Tomorrow is the culmination of the approval process for Georgetown’s 2010-2020 campus plan. Or, at least it’s supposed to be the finale, but there is a good chance the plan will be dragged to court by one party of another like during the 2000-2010 approval process. Basically we are certain that the seventh zoning commission hearing is happening tomorrow. Here’s Vox‘s predictions of how it will go down:
The university will play the good-neighbor card
Vox predicts that the university’s tactics will be three-fold. First the university will flaunt its eleventh hour initiatives in front of the zoning commission. The university has been performing its look-how-much-we-care-about-our-neighbors’-well-being dance directly for the benefit of the zoning commission because God knows the community won’t be won over. This might not be the university’s primary argument, but it will get a mention. Now there is the possibility that the zoning commission will question the university’s motives on the eleventh hour initiatives, but that won’t go beyond speculation (and Vox doubts Chairman Anthony Hood will tolerate that).
The second organization the university aims to impress (and already did impress) is the District Department of Transportation. In their June filing, DDOT opted to not support the campus plan for various issues including an incomplete traffic report. DDOT made a series of recommendations, including the M Street Shuttle, to which the university acquiesced. And it worked. Earlier this month, DDOT filed again, rescinding their opposition on certain conditions (that the university continue to provide data on traffic patterns, basically). DDOT seeing no objection is a serious win for the university, and Maureen Dwyer, Georgetown’s lawyer, will undoubtedly bring this up.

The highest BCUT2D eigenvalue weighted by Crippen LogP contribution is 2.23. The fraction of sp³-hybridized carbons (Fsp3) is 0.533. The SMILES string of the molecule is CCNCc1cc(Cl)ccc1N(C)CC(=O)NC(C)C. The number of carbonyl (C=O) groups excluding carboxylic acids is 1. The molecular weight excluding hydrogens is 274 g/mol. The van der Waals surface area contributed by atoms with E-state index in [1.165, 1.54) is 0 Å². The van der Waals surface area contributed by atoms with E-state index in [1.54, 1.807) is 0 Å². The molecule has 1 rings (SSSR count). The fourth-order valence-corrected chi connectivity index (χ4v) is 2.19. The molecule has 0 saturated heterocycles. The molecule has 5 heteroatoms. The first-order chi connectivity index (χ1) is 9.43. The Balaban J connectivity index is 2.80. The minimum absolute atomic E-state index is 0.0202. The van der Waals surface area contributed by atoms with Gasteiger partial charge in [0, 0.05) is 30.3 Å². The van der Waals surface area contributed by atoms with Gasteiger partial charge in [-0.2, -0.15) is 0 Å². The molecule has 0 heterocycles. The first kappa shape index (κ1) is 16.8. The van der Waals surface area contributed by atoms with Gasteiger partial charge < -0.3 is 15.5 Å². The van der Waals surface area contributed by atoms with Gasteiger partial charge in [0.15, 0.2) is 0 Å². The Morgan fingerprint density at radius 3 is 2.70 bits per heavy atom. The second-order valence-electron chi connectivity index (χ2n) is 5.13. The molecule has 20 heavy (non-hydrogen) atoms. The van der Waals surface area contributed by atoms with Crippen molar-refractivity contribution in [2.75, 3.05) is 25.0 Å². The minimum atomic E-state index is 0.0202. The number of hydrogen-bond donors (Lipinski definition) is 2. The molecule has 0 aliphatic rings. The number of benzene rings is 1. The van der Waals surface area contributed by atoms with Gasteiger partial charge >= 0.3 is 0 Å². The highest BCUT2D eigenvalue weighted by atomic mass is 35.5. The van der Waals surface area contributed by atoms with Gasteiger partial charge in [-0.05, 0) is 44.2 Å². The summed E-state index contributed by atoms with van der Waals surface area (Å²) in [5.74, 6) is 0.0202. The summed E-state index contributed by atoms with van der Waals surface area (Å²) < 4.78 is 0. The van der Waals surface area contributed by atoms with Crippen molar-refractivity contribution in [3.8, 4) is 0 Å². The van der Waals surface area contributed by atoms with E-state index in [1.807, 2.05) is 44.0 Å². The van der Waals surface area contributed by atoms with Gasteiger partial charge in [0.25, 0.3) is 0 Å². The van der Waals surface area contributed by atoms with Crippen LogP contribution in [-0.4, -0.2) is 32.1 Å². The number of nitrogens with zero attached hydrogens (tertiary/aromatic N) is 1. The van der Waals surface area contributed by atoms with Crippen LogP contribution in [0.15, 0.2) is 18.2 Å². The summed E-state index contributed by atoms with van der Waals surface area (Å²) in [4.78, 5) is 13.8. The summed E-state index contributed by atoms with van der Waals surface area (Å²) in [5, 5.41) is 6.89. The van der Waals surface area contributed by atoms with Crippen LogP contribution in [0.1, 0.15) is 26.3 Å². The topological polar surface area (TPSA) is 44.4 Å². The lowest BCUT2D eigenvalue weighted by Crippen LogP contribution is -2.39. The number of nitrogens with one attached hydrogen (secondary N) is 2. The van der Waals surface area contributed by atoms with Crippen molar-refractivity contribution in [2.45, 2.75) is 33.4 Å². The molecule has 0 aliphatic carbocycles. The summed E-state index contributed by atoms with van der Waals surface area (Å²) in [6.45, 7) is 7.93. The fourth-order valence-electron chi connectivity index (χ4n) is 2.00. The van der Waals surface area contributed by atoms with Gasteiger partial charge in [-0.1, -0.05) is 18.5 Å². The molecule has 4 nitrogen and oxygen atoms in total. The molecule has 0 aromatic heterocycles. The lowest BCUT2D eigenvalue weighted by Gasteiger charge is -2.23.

Third, the university will try to put a muzzle on the neighbors to keep them from yapping. The university filed a request to have the community groups/ANC’s recent filings be dismissed on the grounds that, in June, the commission closed the record to everything not regarding transportation. The neighbors disagreed with the university’s interpretation of the closing of the record in a rebuttal filing. This should play out early on in the proceeding. If the neighbors are allowed to testify, the university will most likely try to discredit them with some conflicting evidence. For instance, Rocky’s reports contradicts one of the neighbor’s testimonies about the number of parties on a weekend and some vandalized flower pots on 36th street.
The neighbors will keep on doin’ their thang
The neighbors’ stance is fairly obvious. They will use the same arguments they have been using since the beginning of the process. If they are allowed to speak, the community will reiterate their submissions by calling Georgetown’s eleventh hour initiatives ineffective. If things go poorly, it will devolve into a he-said/she-said with the conflicting anecdotes of Rocky’s reports and the testimonies, but Chairman Hood will shut both parties up if things get out of hand.
Also, Vox wouldn’t be surprised if the neighbors tried to discredit the university’s petition in support of the campus plan. When DC Students Speak submitted their petition in support of the campus plan to the ANC back in February, Commissioner Jeff Jones called the petition invalid because some of the signatures were routed through Kansas. The community is not above playing the you-have-a-conflict-of-interest-so-what-you-say-is-invalid card, but whether or not this card is effective remains to be shown.
Stay tuned for tomorrow at 6:30 when Vox will live-blog the hearing. Use #GUcampusplan to join the twonversation and vilify us when our prediction prove false.